things which were perhaps more pressing in terms of the priorities
being set by others. Particularly given that D is traditionally
funded rather poorly, our overall concern was that this would
mean that the admittedly already rather limited resource the PHLS
has for R&D would be further weakened and this would be at
the expense, therefore, of the public health function because
the ability then of the PHLS to develop new tests and to respond
to problems in relation to public health would therefore be severely
weakened. That, I think, is the point we were trying to make.
74. Are you really saying that experience suggests
that the NHS R&D directorate would give insufficient priority
to this kind of work? Is that what it amounts to?
(Professor Cohen) I think what we are sayingas
we were saying earlier, indeedis that throughout the NHS
(not just the R&D directorate) this is seen as an area which
is of less pressing importance than some other areas, yes.
75. Do you have an alternative suggestion? Or
would you simply say we should retain the status quo?
(Professor Cohen) I think that it would follow inevitably
from what we have said, that we would see it as important that
a mechanism be found to ensure that there are adequate resources
to support particularly R&D (and particularly D) within the
public health arena. Whether that means that the Health Protection
Agency should retain a specified R&D budget or whether other
means should be found to ensure that within the general NHS budget
there was a mechanism to ensure that public health was protectedthere
are a number of different modelsI think we would recommend
that there is adequate means of ensuring that there are funds
to ensure development of public health R&D.
(Professor Pennington) Could I just illustrate what
Professor Cohen is saying by two examples of what the PHLS did
in the past using its own internal funds, work which would have
been quite difficult to fund in terms of putting in an application
to a body. This was the original work looking at Campylobacter
-the commonest bacterial cause of food poisoningwhich was
done in PHL laboratories like Worcester. This was done as part
of their routine diagnostic work developing culture media and
so on. The same sort of work was done more recently in Sheffield
in terms of E coli 157, developing a medium in which you
could grow the organism successfully. This is extremely mundane
work in terms of putting it down on paper and saying "I want
to modify a culture medium" which was invented by Robert
Koch in about 1890 and has not moved technically very much since,
but is absolutely crucial if one was going to get a good return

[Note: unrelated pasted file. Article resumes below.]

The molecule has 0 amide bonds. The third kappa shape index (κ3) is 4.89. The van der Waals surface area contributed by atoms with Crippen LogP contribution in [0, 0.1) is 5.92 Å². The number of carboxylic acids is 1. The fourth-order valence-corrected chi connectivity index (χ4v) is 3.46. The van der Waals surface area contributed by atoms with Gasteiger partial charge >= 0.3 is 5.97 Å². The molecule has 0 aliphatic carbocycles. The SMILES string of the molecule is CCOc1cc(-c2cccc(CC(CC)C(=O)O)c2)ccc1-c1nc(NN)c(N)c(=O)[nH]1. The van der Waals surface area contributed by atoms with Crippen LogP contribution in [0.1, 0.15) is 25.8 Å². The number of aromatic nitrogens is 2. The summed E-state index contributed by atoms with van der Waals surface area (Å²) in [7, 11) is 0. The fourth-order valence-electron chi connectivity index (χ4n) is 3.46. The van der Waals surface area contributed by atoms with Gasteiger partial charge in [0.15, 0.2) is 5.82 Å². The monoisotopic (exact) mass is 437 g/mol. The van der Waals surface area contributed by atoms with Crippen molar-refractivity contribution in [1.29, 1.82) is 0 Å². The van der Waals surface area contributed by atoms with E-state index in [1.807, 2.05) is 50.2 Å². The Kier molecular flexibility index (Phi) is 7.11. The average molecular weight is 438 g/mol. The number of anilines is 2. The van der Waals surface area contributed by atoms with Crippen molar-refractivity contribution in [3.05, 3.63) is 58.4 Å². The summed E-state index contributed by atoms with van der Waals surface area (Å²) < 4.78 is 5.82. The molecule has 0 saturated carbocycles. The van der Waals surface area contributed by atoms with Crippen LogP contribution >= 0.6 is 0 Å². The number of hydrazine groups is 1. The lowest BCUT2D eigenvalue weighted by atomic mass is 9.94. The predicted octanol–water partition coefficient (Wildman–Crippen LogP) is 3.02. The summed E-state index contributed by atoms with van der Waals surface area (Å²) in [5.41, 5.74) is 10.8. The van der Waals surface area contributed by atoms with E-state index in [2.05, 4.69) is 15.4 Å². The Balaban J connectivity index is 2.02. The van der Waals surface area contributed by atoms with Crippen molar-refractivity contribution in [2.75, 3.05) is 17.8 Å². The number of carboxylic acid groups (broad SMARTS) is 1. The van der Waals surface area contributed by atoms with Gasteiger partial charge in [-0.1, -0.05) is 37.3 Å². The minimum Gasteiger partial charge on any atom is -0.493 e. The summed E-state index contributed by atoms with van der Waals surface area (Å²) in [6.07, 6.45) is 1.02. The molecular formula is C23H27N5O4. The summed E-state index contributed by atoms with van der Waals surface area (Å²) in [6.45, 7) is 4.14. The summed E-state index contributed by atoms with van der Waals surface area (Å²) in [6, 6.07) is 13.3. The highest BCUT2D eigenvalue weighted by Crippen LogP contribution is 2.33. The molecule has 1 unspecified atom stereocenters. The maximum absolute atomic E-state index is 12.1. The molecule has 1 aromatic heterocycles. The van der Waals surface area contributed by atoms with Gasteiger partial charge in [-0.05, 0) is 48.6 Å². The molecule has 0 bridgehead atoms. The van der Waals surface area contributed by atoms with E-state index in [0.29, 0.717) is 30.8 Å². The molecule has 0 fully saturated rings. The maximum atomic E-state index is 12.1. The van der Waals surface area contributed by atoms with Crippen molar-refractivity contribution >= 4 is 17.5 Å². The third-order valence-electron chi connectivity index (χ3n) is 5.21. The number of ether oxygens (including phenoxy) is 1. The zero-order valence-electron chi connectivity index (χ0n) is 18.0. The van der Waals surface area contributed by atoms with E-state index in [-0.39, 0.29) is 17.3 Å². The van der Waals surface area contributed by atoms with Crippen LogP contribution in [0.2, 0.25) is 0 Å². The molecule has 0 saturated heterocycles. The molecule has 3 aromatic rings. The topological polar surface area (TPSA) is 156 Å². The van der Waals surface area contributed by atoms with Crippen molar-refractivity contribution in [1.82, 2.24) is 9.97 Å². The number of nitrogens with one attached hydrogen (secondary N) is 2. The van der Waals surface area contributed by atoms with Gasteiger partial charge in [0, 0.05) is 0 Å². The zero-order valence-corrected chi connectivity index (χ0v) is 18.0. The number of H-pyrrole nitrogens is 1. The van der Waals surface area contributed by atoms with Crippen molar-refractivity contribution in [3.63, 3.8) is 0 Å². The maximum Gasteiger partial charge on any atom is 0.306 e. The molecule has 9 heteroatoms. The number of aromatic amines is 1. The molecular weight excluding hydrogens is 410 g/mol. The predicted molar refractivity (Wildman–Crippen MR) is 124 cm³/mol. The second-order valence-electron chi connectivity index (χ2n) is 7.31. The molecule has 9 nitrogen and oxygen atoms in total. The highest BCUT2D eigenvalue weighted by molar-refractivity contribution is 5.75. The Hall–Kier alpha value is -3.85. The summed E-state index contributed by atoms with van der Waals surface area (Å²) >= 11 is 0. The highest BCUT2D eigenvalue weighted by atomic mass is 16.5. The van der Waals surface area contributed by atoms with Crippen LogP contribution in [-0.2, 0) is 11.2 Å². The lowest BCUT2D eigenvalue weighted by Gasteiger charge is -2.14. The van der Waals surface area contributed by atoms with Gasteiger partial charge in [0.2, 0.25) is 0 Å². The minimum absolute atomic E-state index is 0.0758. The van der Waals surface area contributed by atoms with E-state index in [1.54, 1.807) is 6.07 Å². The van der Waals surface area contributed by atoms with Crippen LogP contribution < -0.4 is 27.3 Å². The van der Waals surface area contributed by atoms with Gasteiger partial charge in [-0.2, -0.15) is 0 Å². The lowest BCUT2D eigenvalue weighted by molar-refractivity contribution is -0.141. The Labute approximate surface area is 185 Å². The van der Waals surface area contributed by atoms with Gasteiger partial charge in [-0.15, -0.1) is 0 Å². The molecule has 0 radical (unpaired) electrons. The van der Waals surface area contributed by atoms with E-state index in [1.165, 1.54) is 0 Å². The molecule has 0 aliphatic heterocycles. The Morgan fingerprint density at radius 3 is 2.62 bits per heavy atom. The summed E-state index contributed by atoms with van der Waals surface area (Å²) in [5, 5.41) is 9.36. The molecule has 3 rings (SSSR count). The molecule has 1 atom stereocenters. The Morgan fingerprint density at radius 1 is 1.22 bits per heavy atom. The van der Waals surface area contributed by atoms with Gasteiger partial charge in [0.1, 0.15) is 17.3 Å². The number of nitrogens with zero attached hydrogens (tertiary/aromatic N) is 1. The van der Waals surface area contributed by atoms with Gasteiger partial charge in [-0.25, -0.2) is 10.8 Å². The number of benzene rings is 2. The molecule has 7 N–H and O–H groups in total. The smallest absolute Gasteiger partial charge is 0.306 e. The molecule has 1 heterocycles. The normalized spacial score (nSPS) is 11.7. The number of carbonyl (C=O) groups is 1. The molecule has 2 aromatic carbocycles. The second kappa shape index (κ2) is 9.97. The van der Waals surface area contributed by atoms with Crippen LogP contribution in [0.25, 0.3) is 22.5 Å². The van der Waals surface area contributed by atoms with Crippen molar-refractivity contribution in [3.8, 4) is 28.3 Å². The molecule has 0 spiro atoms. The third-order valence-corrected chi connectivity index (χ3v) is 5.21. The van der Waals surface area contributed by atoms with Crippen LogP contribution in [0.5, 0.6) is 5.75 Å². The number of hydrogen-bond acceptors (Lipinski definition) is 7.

in terms of sampling faecal samples for the pathogen. It sounds
trivial when you write it down, but it is so important in terms
of surveillance and in terms of diagnosis. My preference would
be for some kind of fraction of the budget to be allocatednot
to salaries or to consumablesbut to this development fund
where people could do the kind of work where, if you applied to
the MRC, it would not get past the office (and rightly so). The
MRC is not in the business of funding that kind of work. Somebody
has to fund it. The PHLS has funded it in the past; somebody has
to fund it in the future.
76. Are you suggesting some ring-fencing?
(Professor Pennington) I think there are problems
that not every laboratory in a network of laboratorieswhatever
the Health Protection Agency network develops intois going
to be fit and suited to do that kind of work. There is an argument
for having some kind of central control over it. But at the end
of the day I think it is very difficult to predict where that
work is going to be needed; it will depend on local circumstances.
Local outbreaks might throw up a problem which would require somebody
to exploit that particular material, that clinical material. That
is something we have not discussed so far this morning, but that
is another aspect of the R&D that laboratories do have a very
rich resource of material which we neglect at our peril if we
do not do R&D on it. At the end of the day, some kind of ring-fence
(Professor Sir Peter Lachmann) I just want to add
that we are not being critical of the director of R&D in the
NHS; far from it. The point is the regional laboratories of the
PHLS were very well adapted to their function of providing that
local, reach-out public health service which is required for infectious
disease surveillance. This is going to be replaced by asking ordinary
NHS laboratories to take this work on board. That may or may not
turn out eventually to work well, but it will initially be quite
difficult. These laboratories are very heavily stretched. Their
prime function is to provide bacteriology services to their own
Trust not to do infectious disease surveillance. It is not at
all clear that the directorate of R&D and the NHS has the